HSBC is moving a raft of top executives from London to Hong Kong as the banking titan increasingly focuses on growth in the Far East.
In an internal memo, chief executive Noel Quinn said that four senior figures will relocate to the city in the second half of the year.
The changes, which were first reported by the Financial Times, show that the lender is pivoting even further towards Asia despite widespread Western condemnation for failing to challenge a Chinese crackdown on democracy in its crucial market of Hong Kong.
Those relocating are Greg Guyett, co-head of global banking and markets; Nuno Matos, chief executive of wealth and personal banking; Barry O’Byrne, chief executive of global commercial banking; and Nicolas Moreau, head of global asset management.
Mr Quinn, who will remain in London, said: "An important part of our global strategy is to base more of our leadership population in Asia, and so it is a logical step to locate more members of our global executive team in the region.
“We expect that some roles that work directly with Barry, Greg and Nuno will relocate with them to Hong Kong, but most will remain where they are currently based. Beyond that, we are not planning any large-scale movement of jobs from London to Hong Kong as a result of this decision.”
The transfers mean that divisions responsible for almost all of the 156-year-old lender's net revenue will be run out of Hong Kong.
The bank intends to increase its focus on wealth management in the Far East, where it already makes most of its money, and is seeking to become the leading lender for the region’s wealthiest residents. Bosses decided against shifting HSBC's global headquarters from London to Hong Kong following a review in 2016.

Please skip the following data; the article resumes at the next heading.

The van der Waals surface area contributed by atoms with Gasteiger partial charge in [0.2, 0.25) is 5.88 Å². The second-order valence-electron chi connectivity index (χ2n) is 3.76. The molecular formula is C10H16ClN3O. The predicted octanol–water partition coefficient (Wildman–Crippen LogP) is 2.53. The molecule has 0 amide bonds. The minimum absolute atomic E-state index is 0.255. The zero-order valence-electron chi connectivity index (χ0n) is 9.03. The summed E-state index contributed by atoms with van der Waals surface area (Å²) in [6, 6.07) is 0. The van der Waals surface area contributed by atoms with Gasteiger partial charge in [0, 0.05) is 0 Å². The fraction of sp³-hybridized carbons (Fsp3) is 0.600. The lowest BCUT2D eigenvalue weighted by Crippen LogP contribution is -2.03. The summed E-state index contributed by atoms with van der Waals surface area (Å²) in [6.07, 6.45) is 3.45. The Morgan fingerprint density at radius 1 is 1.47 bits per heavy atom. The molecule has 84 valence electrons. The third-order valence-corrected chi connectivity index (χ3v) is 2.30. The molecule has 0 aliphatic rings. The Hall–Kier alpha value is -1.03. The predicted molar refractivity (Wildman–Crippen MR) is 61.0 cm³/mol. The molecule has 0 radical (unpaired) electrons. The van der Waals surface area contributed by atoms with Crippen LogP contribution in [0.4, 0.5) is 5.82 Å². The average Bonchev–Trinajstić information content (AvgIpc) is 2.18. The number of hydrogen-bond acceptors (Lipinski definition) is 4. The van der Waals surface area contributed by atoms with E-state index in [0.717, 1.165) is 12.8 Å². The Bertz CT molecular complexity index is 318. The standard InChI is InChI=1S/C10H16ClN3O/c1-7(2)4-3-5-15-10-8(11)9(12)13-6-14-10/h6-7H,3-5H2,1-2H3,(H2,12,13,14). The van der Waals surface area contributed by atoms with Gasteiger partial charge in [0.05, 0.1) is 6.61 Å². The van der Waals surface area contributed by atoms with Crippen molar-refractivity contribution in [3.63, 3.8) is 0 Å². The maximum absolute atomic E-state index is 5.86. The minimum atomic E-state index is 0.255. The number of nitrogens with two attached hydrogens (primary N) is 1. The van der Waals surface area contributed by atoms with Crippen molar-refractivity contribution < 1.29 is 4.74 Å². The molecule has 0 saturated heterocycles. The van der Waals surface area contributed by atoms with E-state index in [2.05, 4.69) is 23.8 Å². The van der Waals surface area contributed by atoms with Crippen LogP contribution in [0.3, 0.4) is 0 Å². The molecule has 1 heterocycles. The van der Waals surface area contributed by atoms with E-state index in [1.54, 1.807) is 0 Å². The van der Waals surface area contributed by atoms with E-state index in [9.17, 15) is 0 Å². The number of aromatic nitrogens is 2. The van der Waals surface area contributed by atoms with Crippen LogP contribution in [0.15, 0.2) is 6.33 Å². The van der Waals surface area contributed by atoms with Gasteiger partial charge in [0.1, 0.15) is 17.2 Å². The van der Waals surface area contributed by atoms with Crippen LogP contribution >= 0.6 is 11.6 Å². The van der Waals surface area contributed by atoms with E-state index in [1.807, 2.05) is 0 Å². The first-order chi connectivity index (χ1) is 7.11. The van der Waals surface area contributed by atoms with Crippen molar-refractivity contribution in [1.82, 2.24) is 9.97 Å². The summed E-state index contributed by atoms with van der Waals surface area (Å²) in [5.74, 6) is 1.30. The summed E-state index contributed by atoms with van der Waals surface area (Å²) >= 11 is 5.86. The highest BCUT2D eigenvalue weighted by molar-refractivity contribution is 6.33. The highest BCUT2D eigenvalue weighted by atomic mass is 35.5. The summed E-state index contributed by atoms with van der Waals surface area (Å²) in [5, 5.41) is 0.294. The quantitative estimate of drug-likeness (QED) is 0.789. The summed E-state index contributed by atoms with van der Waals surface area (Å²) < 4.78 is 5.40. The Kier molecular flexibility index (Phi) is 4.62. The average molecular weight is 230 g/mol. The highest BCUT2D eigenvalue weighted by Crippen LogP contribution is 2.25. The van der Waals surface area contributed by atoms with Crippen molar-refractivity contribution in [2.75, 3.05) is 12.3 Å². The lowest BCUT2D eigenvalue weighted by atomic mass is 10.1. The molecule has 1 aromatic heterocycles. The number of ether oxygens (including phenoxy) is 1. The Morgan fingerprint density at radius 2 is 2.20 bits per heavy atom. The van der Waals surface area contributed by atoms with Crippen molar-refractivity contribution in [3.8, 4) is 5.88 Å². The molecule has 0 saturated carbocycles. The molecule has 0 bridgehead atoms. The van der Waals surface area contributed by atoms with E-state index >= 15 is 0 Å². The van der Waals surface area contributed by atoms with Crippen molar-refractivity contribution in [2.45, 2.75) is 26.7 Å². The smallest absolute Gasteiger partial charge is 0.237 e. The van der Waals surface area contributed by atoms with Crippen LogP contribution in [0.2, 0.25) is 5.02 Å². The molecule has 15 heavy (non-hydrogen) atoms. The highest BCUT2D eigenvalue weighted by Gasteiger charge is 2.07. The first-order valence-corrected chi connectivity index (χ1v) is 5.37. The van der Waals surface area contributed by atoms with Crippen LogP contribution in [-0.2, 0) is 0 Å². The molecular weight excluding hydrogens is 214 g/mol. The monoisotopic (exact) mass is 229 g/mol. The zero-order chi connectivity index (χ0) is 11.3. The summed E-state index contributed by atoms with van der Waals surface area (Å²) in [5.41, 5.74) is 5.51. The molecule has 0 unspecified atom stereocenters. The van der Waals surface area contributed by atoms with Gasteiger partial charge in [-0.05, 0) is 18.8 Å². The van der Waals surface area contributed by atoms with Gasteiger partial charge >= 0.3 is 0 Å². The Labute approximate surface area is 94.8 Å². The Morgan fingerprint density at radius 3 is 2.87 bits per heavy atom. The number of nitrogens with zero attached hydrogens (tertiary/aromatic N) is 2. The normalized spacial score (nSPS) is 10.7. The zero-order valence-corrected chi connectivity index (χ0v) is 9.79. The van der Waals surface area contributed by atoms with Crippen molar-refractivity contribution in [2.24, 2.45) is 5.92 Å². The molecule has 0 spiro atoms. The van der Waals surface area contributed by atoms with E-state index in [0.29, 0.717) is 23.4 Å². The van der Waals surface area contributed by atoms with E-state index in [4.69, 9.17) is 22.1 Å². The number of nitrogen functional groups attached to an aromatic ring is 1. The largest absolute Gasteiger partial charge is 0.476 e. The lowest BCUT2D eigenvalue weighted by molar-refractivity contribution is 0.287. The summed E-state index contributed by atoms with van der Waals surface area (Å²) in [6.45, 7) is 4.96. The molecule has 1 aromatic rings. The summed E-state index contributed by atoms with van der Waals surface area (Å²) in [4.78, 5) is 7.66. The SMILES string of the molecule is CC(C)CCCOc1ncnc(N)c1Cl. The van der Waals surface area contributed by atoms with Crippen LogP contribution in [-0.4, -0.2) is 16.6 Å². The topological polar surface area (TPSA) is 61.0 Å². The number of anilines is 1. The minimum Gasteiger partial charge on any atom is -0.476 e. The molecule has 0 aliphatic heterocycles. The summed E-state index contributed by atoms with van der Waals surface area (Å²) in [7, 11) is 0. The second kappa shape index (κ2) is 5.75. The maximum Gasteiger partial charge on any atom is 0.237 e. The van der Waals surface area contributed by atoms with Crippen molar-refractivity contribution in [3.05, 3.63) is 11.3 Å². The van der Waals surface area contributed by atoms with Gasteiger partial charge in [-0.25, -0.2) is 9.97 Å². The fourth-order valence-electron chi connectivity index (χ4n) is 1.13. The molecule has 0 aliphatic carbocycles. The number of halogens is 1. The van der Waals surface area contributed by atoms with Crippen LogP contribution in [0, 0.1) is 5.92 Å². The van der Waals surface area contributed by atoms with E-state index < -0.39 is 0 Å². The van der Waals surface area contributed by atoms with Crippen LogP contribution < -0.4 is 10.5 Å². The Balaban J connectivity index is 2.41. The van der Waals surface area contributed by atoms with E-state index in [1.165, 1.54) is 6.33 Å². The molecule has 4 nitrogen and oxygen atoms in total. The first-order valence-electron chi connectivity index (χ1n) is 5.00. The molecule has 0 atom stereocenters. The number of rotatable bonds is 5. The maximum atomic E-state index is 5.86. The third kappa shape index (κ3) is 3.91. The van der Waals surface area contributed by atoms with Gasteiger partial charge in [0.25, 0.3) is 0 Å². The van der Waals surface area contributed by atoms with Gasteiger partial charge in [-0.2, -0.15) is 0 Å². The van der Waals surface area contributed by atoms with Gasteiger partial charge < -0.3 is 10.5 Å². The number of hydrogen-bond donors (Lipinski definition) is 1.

Mr Quinn has come under pressure from investors to accelerate his restructuring of the bank's global business, which has 226,000 staff and operations in 60 countries, after pre-tax profits almost halved to $12.1bn (£8.8bn) last year.
In February, London-listed HSBC said it would "move the heart of the business to Asia, including leadership", while shrinking its underperforming operations in Europe and the US.
HSBC cut back on top bankers in Europe last year. The number of staff paid more than €1m (£865,000) in the continent was reduced by 23pc as part of sweeping cost cuts.
The shake-up included plans for $6bn of extra investment in Asian markets such as China and Hong Kong over the next five years, defying critics who accuse it of becoming too cosy with Beijing after backing a crackdown in Hong Kong.
MPs and investors are concerned about HSBCs relationship with Beijing after it backed a controversial security law in Hong Kong which criminalises anti-government movements in the former British colony. The bank has also started freezing pro-democracy activists' bank accounts.
However, despite the switch to Hong Kong, Mr Quinn was keen to stress the importance of London to the business.
In the memo, he said: "We remain fully committed to the UK, both in terms of our domicile and our significant businesses and client base in the country."